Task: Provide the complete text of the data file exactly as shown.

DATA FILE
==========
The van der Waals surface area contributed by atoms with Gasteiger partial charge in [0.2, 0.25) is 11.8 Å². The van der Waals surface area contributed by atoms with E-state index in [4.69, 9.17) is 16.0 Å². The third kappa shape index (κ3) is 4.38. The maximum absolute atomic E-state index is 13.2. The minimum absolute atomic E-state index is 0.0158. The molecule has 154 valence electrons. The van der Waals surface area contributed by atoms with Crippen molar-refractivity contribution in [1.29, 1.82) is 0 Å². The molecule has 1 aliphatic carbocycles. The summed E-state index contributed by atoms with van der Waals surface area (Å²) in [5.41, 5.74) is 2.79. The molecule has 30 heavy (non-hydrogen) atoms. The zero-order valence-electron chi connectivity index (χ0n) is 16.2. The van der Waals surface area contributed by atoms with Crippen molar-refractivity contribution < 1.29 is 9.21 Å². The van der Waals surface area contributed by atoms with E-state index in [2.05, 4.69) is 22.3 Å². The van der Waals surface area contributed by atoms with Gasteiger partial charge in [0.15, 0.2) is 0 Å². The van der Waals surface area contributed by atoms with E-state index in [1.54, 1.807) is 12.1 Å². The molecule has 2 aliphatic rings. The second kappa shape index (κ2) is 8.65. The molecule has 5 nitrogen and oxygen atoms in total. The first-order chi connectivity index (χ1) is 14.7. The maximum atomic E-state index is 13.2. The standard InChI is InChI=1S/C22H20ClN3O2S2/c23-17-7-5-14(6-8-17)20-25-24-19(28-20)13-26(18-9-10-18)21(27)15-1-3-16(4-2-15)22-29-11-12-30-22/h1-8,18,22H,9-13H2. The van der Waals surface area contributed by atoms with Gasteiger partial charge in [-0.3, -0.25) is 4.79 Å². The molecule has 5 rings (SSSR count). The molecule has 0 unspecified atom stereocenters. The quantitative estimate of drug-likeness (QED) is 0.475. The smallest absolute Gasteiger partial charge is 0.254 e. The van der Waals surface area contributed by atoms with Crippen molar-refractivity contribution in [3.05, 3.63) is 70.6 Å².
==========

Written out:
The van der Waals surface area contributed by atoms with Gasteiger partial charge in [0.2, 0.25) is 11.8 Å². The van der Waals surface area contributed by atoms with E-state index in [4.69, 9.17) is 16.0 Å². The third kappa shape index (κ3) is 4.38. The maximum absolute atomic E-state index is 13.2. The minimum absolute atomic E-state index is 0.0158. The molecule has 154 valence electrons. The van der Waals surface area contributed by atoms with Crippen molar-refractivity contribution in [1.29, 1.82) is 0 Å². The molecule has 1 aliphatic carbocycles. The summed E-state index contributed by atoms with van der Waals surface area (Å²) in [5.41, 5.74) is 2.79. The molecule has 30 heavy (non-hydrogen) atoms. The zero-order valence-electron chi connectivity index (χ0n) is 16.2. The van der Waals surface area contributed by atoms with Crippen molar-refractivity contribution < 1.29 is 9.21 Å². The van der Waals surface area contributed by atoms with E-state index in [2.05, 4.69) is 22.3 Å². The van der Waals surface area contributed by atoms with Gasteiger partial charge in [0.15, 0.2) is 0 Å². The van der Waals surface area contributed by atoms with E-state index in [1.54, 1.807) is 12.1 Å². The molecule has 2 aliphatic rings. The second kappa shape index (κ2) is 8.65. The molecule has 5 nitrogen and oxygen atoms in total. The first-order chi connectivity index (χ1) is 14.7. The maximum atomic E-state index is 13.2. The standard InChI is InChI=1S/C22H20ClN3O2S2/c23-17-7-5-14(6-8-17)20-25-24-19(28-20)13-26(18-9-10-18)21(27)15-1-3-16(4-2-15)22-29-11-12-30-22/h1-8,18,22H,9-13H2. The van der Waals surface area contributed by atoms with Gasteiger partial charge in [-0.3, -0.25) is 4.79 Å². The molecule has 5 rings (SSSR count). The molecule has 0 unspecified atom stereocenters. The quantitative estimate of drug-likeness (QED) is 0.475. The smallest absolute Gasteiger partial charge is 0.254 e. The van der Waals surface area contributed by atoms with Crippen molar-refractivity contribution in [3.05, 3.63) is 70.6 Å².